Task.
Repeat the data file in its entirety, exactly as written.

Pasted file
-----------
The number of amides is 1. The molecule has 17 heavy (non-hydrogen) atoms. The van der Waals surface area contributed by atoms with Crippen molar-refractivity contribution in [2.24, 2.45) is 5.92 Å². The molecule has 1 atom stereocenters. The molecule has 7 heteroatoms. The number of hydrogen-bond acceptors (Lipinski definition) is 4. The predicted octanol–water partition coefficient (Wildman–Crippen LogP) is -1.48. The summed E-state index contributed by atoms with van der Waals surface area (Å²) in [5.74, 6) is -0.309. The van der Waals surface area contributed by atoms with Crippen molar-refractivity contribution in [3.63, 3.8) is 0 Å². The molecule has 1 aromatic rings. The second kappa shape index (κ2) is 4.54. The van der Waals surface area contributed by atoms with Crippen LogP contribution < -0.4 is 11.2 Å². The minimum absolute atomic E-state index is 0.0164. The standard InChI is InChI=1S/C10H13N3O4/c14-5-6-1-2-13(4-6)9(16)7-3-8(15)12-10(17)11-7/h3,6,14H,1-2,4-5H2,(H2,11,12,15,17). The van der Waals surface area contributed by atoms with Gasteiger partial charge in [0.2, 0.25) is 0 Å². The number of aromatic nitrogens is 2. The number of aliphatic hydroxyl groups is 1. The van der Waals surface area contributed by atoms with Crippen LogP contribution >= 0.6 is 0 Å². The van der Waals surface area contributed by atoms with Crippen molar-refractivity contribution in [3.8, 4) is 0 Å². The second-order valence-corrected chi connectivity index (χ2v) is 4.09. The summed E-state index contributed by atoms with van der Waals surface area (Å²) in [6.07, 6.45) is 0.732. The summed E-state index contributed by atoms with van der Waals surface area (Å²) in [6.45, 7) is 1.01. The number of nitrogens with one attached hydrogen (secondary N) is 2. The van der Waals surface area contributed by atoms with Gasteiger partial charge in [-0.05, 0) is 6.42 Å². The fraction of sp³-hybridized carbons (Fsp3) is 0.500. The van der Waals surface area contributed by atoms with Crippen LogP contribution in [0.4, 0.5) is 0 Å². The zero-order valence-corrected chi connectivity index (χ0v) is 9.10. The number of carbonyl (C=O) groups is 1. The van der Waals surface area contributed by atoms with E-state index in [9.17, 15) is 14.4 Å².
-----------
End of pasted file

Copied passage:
The number of amides is 1. The molecule has 17 heavy (non-hydrogen) atoms. The van der Waals surface area contributed by atoms with Crippen molar-refractivity contribution in [2.24, 2.45) is 5.92 Å². The molecule has 1 atom stereocenters. The molecule has 7 heteroatoms. The number of hydrogen-bond acceptors (Lipinski definition) is 4. The predicted octanol–water partition coefficient (Wildman–Crippen LogP) is -1.48. The summed E-state index contributed by atoms with van der Waals surface area (Å²) in [5.74, 6) is -0.309. The van der Waals surface area contributed by atoms with Crippen molar-refractivity contribution in [3.63, 3.8) is 0 Å². The molecule has 1 aromatic rings. The second kappa shape index (κ2) is 4.54. The van der Waals surface area contributed by atoms with Crippen LogP contribution < -0.4 is 11.2 Å². The minimum absolute atomic E-state index is 0.0164. The standard InChI is InChI=1S/C10H13N3O4/c14-5-6-1-2-13(4-6)9(16)7-3-8(15)12-10(17)11-7/h3,6,14H,1-2,4-5H2,(H2,11,12,15,17). The van der Waals surface area contributed by atoms with Gasteiger partial charge in [0.2, 0.25) is 0 Å². The number of aromatic nitrogens is 2. The number of aliphatic hydroxyl groups is 1. The van der Waals surface area contributed by atoms with Crippen LogP contribution >= 0.6 is 0 Å². The van der Waals surface area contributed by atoms with Crippen molar-refractivity contribution in [3.8, 4) is 0 Å². The second-order valence-corrected chi connectivity index (χ2v) is 4.09. The summed E-state index contributed by atoms with van der Waals surface area (Å²) in [6.07, 6.45) is 0.732. The summed E-state index contributed by atoms with van der Waals surface area (Å²) in [6.45, 7) is 1.01. The number of nitrogens with one attached hydrogen (secondary N) is 2. The van der Waals surface area contributed by atoms with Gasteiger partial charge in [-0.05, 0) is 6.42 Å². The fraction of sp³-hybridized carbons (Fsp3) is 0.500. The van der Waals surface area contributed by atoms with Crippen LogP contribution in [0.4, 0.5) is 0 Å². The zero-order valence-corrected chi connectivity index (χ0v) is 9.10. The number of carbonyl (C=O) groups is 1. The van der Waals surface area contributed by atoms with E-state index in [9.17, 15) is 14.4 Å².